Once again, this system’s designers were outspoken in their intentions. Dr. Edgar Schein, an MIT academic who was influential in the construction and design of the Control Unit system, wrote to his audience of administrators that “I would like to have you think of brainwashing, not in terms of politics, ethics, and morals, but in terms of the deliberate changing of human behavior by a group of men who have relatively complete control over the environment in which the captive populace lives.” (Kurshan, p12) Schein, an MIT professor who is a philanthropist of classical music and a member of the Audobon Society, perfectly illustrates the degree to which the attitude and ethos of social control is embedded and integrated into the fabric of US official society. Moreover, mind control is not limited to the prison system, but is intended to permeate and police those on the outside as well. As Ralph Aaron, warden of the first Control Unit in Marion Illinois testified in 1975, “[t]he purpose of the Marion control unit is to control revolutionary attitudes in the prison system and the society at large.” (Kurshan, p70)
While solitary confinement marked a transition from the more physically brutal control techniques of the past, those who have survived tell the tale of the nightmare and torture that solitary confinement really is. “They go for your mind in prison today – where before, it was all physical suffering. The stakes are much, much greater today,” said Abbott, who was tortured the old-fashioned way too. (Abbott, p20). As long ago as 1842, Charles Dickens wrote an essay titled “Philadelphia and its Solitary Prison,” where he concluded “I hold this slow and daily tampering with the mysteries of the brain to be immeasurably worse than any torture of the body.”
Today the United States leads the world in solitary confinement, a punishment that one victim recently called “a sentence worse than death.” No less than 80,000 people on any given day are being held in solitary, including children and the mentally ill. And you don’t have to be a revolutionary agitator to get thrown in solitary – in one recent case, a prisoner in Pennsylvania, who for legal reasons prefers to remain anonymous, was put in solitary for teaching other prisoners to read. We have a nightmare.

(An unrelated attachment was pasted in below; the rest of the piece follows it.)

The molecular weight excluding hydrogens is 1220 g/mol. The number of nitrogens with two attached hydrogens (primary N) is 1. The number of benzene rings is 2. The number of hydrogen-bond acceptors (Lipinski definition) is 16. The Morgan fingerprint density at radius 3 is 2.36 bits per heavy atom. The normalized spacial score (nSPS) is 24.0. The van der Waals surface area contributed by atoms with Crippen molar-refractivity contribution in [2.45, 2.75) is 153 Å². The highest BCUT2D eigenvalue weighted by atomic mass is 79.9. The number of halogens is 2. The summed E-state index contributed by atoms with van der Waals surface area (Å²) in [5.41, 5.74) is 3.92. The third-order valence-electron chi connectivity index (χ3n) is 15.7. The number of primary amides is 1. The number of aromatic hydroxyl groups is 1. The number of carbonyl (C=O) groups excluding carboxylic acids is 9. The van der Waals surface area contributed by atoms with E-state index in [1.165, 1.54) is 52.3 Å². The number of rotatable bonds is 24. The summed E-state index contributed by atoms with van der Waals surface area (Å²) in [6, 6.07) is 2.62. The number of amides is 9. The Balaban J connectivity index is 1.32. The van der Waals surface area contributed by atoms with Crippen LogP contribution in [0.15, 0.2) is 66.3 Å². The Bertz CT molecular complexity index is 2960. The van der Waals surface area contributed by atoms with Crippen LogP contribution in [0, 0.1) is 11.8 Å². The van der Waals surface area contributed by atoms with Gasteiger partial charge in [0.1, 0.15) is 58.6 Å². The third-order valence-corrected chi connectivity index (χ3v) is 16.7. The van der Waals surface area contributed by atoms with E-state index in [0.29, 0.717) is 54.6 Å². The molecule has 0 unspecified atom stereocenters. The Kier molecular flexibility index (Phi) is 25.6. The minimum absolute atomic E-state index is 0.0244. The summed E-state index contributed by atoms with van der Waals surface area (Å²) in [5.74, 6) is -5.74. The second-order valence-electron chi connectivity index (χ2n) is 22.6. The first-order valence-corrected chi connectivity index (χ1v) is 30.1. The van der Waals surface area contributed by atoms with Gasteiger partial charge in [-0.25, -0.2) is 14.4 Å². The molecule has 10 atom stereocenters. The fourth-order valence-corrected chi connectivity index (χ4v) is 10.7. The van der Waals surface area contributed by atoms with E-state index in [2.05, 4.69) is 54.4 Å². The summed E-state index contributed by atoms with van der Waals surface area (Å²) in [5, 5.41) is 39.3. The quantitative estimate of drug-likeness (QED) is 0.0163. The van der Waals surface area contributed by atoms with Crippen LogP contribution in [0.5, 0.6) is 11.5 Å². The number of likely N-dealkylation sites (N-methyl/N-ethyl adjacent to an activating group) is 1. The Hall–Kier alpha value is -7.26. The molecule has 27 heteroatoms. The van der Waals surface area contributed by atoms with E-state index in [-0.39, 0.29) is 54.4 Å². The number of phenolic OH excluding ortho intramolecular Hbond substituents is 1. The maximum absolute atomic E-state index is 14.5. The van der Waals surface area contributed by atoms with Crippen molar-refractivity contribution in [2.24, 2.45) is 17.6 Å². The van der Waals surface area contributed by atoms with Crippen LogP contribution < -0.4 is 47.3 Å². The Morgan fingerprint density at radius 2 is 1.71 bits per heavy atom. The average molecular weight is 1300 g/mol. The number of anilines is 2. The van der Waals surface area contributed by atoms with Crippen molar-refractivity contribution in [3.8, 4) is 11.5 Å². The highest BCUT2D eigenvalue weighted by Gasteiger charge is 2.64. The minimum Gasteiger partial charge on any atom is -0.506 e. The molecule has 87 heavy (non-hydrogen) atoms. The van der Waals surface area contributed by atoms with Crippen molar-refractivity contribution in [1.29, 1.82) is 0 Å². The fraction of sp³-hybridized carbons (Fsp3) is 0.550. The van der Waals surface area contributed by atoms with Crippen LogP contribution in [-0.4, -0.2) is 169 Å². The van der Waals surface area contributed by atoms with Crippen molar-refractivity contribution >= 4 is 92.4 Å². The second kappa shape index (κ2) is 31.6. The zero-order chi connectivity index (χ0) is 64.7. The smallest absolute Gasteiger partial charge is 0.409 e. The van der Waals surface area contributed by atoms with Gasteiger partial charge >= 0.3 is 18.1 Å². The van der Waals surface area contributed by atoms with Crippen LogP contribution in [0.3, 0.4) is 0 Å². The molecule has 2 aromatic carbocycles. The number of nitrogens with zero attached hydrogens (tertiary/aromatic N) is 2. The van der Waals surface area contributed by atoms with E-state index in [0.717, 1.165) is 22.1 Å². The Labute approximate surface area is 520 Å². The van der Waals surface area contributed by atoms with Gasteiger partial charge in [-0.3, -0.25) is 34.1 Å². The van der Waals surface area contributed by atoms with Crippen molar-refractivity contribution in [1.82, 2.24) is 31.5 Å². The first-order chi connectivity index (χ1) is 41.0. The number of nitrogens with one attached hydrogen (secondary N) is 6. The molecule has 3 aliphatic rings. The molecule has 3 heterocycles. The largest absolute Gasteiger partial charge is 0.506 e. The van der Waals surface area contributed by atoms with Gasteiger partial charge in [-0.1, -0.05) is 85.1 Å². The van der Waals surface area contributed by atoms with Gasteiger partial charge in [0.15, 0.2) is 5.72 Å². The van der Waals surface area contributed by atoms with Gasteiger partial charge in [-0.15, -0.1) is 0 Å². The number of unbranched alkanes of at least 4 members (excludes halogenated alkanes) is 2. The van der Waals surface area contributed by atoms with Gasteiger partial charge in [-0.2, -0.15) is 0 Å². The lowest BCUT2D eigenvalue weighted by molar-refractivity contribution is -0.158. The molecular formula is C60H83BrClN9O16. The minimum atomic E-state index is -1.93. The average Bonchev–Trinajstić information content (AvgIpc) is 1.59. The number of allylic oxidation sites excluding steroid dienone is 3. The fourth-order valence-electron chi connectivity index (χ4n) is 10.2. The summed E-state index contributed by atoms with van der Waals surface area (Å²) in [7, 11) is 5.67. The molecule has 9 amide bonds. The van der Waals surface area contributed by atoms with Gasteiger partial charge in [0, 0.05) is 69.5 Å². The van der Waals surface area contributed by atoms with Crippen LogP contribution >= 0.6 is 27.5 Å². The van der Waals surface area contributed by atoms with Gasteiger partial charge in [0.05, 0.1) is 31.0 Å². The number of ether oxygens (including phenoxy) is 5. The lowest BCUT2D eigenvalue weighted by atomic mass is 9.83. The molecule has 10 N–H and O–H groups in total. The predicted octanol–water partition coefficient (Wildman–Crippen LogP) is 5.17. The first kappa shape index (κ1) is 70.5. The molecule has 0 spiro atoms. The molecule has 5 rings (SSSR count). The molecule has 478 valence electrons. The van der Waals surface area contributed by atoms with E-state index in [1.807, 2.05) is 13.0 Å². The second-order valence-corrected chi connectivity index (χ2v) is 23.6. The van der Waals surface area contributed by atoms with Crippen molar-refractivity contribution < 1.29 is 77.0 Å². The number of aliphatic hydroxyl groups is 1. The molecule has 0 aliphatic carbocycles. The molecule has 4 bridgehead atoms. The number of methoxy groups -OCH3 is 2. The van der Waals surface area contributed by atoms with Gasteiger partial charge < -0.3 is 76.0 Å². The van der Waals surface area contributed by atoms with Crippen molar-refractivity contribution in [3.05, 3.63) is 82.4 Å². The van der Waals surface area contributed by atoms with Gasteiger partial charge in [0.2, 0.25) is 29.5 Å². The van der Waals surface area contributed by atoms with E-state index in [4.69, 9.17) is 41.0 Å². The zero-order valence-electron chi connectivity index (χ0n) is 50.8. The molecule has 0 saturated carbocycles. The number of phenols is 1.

Inside-Out and Upside-Down
In his Memoirs from the House of the Dead, written from the prison camps of Russia, Fyodor Dostoevsky observed that “tyranny is a habit; it has the capacity to develop and it does develop, in the end, into a disease. . . . A society that contemplates such manifestations calmly is already corrupted at its roots.” In the United States today, tyranny has become not only habitual but systematized; integrated into the very fabric of the political economy of the nation-state. The powers that be would have us believe that society is calm and that the corruption is complete. But if there is any calm in the US today, it is the calm before the storm.
Last year, one of the largest coordinated actions of civil disobedience in recent US history took place in the California prison system, when over 30,000 prisoners went on hunger strike to oppose the abuses of solitary confinement. This can only be the beginning. Movements against solitary confinement and against mass incarceration are growing, and the campaign to free Russell Maroon Shoatz has found quick allies from Vermont to Texas and from South Africa to East Timor, including Nobel Laureates calling for his release. This campaign is only one part of a growing movement to seek deeper change to a system which tortures senior citizens.